Dr Chia highlighted that in the recent IPS survey, 70 per cent of the respondents agreed that the government is responsible for racial and religious harmony in Singapore. While the government has done much to foster social cohesion, another perspective – which may cause some alarm – is that it may signal an over-reliance on the government when social harmony is not just the responsibility of the government but of each and every individual.
Minister Chan’s response was that the government will always have a role in building a multi-racial and multi-religious society. Based on his experience with civil society in Singapore, he observed the general trend is that people are now stepping up and adopting a more proactive role. The roles of the government and civil society are not mutually exclusive since both parties should work closely to complement each other.
Dr Chia went on to pose a question about the Singaporean identity. He mentioned that Singapore’s founding Prime Minister Mr Lee Kuan Yew had emphasised the importance of Singapore’s unity as a nation – one united people regardless of race, language or religion. One way to do this is to think of oneself as Singaporean first, e.g. Singaporean Chinese rather than Chinese Singaporean. Dr Chia asked whether being Singaporean first is intuitive or if we still had a long way to go.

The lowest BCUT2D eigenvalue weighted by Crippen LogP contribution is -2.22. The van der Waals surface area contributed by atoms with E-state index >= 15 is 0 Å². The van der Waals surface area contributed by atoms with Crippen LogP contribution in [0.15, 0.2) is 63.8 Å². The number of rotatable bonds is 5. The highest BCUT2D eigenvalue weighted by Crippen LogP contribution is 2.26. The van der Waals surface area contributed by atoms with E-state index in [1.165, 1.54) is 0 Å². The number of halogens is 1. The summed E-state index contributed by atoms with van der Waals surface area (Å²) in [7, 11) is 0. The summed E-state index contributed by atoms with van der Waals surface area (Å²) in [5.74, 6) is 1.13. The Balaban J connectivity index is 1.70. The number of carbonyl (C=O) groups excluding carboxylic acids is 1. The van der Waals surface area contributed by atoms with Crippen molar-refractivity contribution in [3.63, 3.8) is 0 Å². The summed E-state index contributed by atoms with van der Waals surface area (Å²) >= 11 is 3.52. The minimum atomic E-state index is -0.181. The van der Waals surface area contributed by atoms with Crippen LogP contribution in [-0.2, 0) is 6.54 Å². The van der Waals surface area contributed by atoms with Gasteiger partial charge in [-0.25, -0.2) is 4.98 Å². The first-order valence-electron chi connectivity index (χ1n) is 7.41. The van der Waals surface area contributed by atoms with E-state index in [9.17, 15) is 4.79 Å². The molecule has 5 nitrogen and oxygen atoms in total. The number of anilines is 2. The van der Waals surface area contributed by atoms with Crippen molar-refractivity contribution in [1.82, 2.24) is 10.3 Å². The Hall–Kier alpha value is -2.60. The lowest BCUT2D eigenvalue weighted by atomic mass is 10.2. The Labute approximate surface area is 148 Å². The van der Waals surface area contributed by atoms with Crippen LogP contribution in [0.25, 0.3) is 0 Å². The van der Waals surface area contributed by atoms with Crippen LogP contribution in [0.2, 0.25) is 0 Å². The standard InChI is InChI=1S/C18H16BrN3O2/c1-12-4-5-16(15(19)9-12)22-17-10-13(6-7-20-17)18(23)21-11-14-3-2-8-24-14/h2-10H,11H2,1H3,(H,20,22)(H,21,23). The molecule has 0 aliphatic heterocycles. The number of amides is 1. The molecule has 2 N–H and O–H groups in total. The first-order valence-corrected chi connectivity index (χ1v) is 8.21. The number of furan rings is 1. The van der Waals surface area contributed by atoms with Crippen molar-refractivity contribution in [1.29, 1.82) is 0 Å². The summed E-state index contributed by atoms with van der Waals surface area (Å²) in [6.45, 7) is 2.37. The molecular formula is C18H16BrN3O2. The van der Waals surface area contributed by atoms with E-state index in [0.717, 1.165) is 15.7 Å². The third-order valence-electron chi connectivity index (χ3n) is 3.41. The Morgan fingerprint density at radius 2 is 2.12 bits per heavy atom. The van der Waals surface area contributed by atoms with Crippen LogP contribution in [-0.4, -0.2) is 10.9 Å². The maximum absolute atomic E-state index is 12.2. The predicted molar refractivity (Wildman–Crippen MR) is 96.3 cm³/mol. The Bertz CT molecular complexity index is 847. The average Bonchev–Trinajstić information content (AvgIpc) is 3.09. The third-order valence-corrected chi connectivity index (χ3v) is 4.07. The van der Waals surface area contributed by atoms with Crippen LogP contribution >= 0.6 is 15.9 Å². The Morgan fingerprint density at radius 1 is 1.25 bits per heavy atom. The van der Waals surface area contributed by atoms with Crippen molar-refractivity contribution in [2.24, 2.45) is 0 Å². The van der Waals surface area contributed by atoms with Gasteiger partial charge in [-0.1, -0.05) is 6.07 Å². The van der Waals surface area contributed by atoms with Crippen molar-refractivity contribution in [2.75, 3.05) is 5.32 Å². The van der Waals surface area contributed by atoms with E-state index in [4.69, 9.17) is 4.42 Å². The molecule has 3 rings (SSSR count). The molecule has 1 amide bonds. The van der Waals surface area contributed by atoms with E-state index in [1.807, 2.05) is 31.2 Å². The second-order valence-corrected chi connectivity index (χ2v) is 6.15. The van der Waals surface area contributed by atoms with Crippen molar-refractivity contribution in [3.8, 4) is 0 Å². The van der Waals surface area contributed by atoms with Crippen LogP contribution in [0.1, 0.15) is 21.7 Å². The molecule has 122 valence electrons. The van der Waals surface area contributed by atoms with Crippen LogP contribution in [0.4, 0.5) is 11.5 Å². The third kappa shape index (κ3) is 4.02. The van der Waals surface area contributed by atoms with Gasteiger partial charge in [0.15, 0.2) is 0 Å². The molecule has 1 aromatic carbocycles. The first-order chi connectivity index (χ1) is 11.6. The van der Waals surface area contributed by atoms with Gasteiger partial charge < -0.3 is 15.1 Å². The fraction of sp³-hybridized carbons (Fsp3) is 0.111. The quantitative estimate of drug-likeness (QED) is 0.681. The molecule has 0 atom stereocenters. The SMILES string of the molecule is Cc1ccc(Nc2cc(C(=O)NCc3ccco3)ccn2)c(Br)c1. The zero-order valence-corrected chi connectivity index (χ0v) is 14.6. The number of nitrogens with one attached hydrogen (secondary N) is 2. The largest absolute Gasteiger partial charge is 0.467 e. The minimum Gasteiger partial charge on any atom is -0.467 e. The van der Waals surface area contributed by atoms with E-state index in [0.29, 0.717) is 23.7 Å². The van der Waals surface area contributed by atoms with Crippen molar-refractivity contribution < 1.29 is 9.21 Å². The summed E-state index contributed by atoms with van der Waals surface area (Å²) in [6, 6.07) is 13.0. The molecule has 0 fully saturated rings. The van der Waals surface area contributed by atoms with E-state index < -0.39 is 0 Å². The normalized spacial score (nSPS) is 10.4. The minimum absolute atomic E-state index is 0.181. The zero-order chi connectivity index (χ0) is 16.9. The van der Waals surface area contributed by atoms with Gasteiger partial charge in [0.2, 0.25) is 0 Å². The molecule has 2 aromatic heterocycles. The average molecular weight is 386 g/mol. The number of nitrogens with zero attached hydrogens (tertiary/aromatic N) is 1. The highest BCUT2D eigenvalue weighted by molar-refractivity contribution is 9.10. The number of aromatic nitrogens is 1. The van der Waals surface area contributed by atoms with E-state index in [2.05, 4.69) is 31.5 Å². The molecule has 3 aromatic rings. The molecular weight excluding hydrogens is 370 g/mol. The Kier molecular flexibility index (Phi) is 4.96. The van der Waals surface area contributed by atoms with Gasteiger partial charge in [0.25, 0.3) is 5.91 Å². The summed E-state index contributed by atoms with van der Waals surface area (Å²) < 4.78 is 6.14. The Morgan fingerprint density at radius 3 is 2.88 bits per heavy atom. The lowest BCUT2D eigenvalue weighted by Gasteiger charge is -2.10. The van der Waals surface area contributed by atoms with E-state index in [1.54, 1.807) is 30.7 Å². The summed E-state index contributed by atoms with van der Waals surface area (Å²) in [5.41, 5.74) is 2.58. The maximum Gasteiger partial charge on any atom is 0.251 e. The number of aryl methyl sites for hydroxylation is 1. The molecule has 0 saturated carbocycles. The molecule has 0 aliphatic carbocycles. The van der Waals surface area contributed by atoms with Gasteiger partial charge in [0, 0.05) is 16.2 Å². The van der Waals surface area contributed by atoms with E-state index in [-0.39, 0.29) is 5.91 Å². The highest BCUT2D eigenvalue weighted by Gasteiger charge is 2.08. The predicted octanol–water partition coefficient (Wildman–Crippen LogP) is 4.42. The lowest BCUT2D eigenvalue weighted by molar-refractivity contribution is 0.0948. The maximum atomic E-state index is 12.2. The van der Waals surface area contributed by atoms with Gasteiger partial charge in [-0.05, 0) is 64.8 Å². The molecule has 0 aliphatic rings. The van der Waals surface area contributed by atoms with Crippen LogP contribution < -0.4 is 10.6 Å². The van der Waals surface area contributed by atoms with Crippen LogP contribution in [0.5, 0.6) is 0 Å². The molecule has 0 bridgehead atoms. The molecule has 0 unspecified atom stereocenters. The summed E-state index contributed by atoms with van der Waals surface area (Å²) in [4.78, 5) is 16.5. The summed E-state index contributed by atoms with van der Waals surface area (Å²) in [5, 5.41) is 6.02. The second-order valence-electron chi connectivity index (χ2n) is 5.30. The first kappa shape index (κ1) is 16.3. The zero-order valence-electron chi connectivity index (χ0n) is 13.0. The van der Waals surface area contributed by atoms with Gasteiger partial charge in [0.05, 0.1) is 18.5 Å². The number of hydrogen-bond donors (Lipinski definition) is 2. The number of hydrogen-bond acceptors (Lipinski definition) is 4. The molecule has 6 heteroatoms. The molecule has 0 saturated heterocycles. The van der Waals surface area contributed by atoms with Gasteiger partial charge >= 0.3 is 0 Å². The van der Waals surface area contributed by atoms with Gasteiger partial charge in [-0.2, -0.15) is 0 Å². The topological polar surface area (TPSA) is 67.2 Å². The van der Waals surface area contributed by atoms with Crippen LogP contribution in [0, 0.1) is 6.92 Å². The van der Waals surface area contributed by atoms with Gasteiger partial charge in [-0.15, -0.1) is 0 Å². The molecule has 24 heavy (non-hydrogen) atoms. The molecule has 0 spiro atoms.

“The frank answer is today we are better than yesterday and tomorrow will be better than today, I am confident of that. But are we there yet? Probably not,” replied Minister Chan. He said that the Singaporean identity is both the nation’s strength and challenge. He explained that historically and anthropologically, nation-states tended to form along the lines of geography, race and religion. For many societies, their sense of identity is based on ‘looking backward’ in that their people have usually come from a common stock with similar language and ethnic backgrounds.
Minister Chan’s view is that Singapore is in a unique position – it cannot look back to the past to draw strength from a commonality, so it makes sense to look forward with a vision and develop a shared ethos and set of ideals. Singapore can build on the very powerful concept of offering equal opportunities to everyone, regardless of race, language and religion.
Wrapping up the dialogue, Minister Chan emphasised the need for Singaporeans to work together to come up with better answers for building Singapore as a harmonious multi-racial, multi-religious society. He urged the audience to consider the challenging task of achieving Singapore’s aspiration to build a united nation, which seems to run contrary to the global tide of drawing lines along racial and religious differences.
Dean Koh –
is a member of Christalite Methodist Chapel. He is a writer/journalist by occupation and enjoys taking photographs.